Whoops, I Forgot to Have Kids

Had a reading of the play I wrote and am continuing to write, Whoops, I Forgot to Have Kids with three actresses and an actor at the Lark Play Development Center in NYC. It was amazing. Really helped me see the dramatic arcs to the story. Saw some great theater in NYC. Don't miss War Horse, Book of Mormon, Other Desert Cities, Seminar on Broadway. It's never to late to be what I might have been--playwright.

Moving on

Just saw Rita Moreno at Berkeley Rep in Life Without Makeup.  She was brilliant. When interviewed in the program she said "Move On" by Stephen Sondheim is the song she would have included in the Cabaret of her life. "It deals with the complacency of being and it tells you to get up and get on with your life and get on with your art and get on with everything and just don't sit back, don't relax.."

Composing a life

Mary Catherine Bateson wrote in " Composing a Life"

Part of the secret of continuing development-especially for women, who may be pressed by social expectations into childlike positions of weakness-is the discovery through a variety of relationships that social expectations can be changed and that difference can be a source of strength rather than weakness.  We grow in dialogue , not only in the rare intensity of passionate collaboration, but through a mutiplicity  of forms of friendship and collegiality.

Not Becoming My Mother

In honor of Mother's Day, I just started Ruth Reichl's book NOT BECOMING MY MOTHER and other things she taught me along the way.  It is really resonant to me. My mother never wanted me to be anything like her.  She wanted me to have the life she never had, to be fulfilled.

I feel like my mother was like Ruth's mom, part of the women of her generation who were unlucky enough to have been born at what seems to have been the worst possible time to have been a middle-class American woman. Reichl says "there were so many labor saving devices that cooking and cleaning just didn't take that long and the women literally had nothing to do."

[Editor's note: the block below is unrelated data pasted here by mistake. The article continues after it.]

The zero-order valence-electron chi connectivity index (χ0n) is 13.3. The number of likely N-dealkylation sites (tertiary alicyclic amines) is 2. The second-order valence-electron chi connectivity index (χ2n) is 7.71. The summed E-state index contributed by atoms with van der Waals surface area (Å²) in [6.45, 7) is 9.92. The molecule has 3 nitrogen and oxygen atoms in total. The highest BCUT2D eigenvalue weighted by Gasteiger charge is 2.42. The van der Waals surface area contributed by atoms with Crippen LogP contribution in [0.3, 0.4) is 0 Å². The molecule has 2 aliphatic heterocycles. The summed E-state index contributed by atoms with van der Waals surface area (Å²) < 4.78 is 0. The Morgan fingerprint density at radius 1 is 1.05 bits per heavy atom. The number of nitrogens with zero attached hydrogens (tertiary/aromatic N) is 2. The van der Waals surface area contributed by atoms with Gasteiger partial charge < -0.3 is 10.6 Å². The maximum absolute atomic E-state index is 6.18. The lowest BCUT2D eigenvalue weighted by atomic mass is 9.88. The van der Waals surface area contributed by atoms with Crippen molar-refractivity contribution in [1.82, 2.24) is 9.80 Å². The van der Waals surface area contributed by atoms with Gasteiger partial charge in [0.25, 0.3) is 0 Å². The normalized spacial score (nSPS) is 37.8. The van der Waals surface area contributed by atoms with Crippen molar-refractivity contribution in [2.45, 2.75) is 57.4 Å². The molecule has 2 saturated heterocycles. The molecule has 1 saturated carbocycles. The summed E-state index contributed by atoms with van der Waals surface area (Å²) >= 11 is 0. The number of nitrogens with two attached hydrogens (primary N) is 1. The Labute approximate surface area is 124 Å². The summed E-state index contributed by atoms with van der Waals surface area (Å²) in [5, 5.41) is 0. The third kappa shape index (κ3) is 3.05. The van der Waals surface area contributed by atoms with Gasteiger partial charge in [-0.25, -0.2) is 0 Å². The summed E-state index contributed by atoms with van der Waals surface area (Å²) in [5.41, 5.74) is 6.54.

They were bored and unhappy.   Ruth thanks her mother on the 100th anniversary of her mom's birth for showing her by example the road she never wanted to take.  Both my mom and Ruth's mom made enormous personal sacrifices to make sure our lives did not turn out like theirs.

Thank you Ruth for writing this tribute to your mother and a whole generation of women.

Check out The Art of Possibility

I am reading The Art of Possibility by Rosamund Stone Zander and Benjamin Zander. Their premise is that "many of the circumstances that seem to block us in our daily lives may only appear to do so based on a framework of assumptions we carry with us."

Draw a different frame around the same set of circumstances and a WHOOPS becomes an opportunity.  I loved this one example they give, which you may of heard before.

 A shoe factory sends two marketing scouts to a region of Africa to stdy the prospects for expanding business.  One sends back word-- SITUATION HOPELESS NO ONE WEARS SHOES.

The other writes back triumphantly, GLORIOUS BUSINESS OPPORTUNITY THEY HAVE NO SHOES.

On Moving On

"Letting go doesn't mean giving up... it means moving on. It is one of the hardest things a person can do. Starting at birth, we grasp on to anything we can get our hands on, and hold on as if we will cease to exist when we let go. We feel that letting go is giving up, quitting, and that as we all know is cowardly. But as we grow older we are forced to change our way of thinking. We are forced to realize that letting go means accepting things that cannot be. It means maturing and moving on, no matter how hard you have to fight yourself to do so."- Unknown

The Whoops Factor continues

THE WHOOPS FACTOR

When I ask people about their Whoops, they say--"I didn't forget to have kids, but....

Whoops, I forgot about me and who I am

Whoops, I forgot what I love to do

Whoops, I forgot I have a voice

Whoops, I forgot that I am creative and artistic

Whoops, I forgot I have talents

Whoops, I forgot I liked this...yum

Whoops, I forgot my dreams

Whoops, I forgot my joy and my inner child

Whoops, I forgot to remember

Whoops, I forgot where I need to be

Whoops, I forgot where I am is where I need to be

Whoops, I forgot to be mindful and to breathe

Whoops, I forgot about you

Whoops, I forgot I liked this

Whoops, I forgot to be happy

Whoops, I forgot I could write

Whoops, I forgot I could sing

Whatever your Whoops--share it.

Realizing y0u have a Whoops is the first step in moving on and growing.
Alexander Graham Bell, best known for the invention of the telephone in 1876 (one of my favorite years because it was the Centennial of our country) said
" When one door closes, another opens; but we oten look so long and so regretfully upon the closed door that we do not see the one which has opened for us."